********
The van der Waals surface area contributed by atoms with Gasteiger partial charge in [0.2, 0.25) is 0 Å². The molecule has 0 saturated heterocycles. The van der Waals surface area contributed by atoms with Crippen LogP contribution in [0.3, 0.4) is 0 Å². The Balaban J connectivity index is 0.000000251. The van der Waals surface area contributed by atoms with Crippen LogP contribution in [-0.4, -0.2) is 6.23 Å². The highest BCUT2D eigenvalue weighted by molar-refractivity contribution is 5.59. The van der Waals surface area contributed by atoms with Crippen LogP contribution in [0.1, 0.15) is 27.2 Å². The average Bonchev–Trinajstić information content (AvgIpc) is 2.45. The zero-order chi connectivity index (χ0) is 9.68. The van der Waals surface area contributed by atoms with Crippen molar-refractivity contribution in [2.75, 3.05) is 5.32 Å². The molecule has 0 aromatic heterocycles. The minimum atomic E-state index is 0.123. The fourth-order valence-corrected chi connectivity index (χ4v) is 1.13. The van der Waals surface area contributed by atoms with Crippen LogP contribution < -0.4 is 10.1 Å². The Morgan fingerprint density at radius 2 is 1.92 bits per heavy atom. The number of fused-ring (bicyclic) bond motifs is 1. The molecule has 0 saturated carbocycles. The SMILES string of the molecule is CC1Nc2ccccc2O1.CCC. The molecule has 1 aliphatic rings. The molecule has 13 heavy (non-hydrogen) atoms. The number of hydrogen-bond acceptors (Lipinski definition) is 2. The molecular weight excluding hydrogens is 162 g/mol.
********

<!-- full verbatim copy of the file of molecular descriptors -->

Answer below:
The van der Waals surface area contributed by atoms with Gasteiger partial charge in [0.2, 0.25) is 0 Å². The molecule has 0 saturated heterocycles. The van der Waals surface area contributed by atoms with Crippen LogP contribution in [0.3, 0.4) is 0 Å². The Balaban J connectivity index is 0.000000251. The van der Waals surface area contributed by atoms with Crippen LogP contribution in [-0.4, -0.2) is 6.23 Å². The highest BCUT2D eigenvalue weighted by molar-refractivity contribution is 5.59. The van der Waals surface area contributed by atoms with Crippen LogP contribution in [0.1, 0.15) is 27.2 Å². The average Bonchev–Trinajstić information content (AvgIpc) is 2.45. The zero-order chi connectivity index (χ0) is 9.68. The van der Waals surface area contributed by atoms with Crippen molar-refractivity contribution in [2.75, 3.05) is 5.32 Å². The molecule has 0 aromatic heterocycles. The minimum atomic E-state index is 0.123. The fourth-order valence-corrected chi connectivity index (χ4v) is 1.13. The van der Waals surface area contributed by atoms with Crippen LogP contribution < -0.4 is 10.1 Å². The Morgan fingerprint density at radius 2 is 1.92 bits per heavy atom. The number of fused-ring (bicyclic) bond motifs is 1. The molecule has 0 saturated carbocycles. The SMILES string of the molecule is CC1Nc2ccccc2O1.CCC. The molecule has 1 aliphatic rings. The molecule has 13 heavy (non-hydrogen) atoms. The number of hydrogen-bond acceptors (Lipinski definition) is 2. The molecular weight excluding hydrogens is 162 g/mol.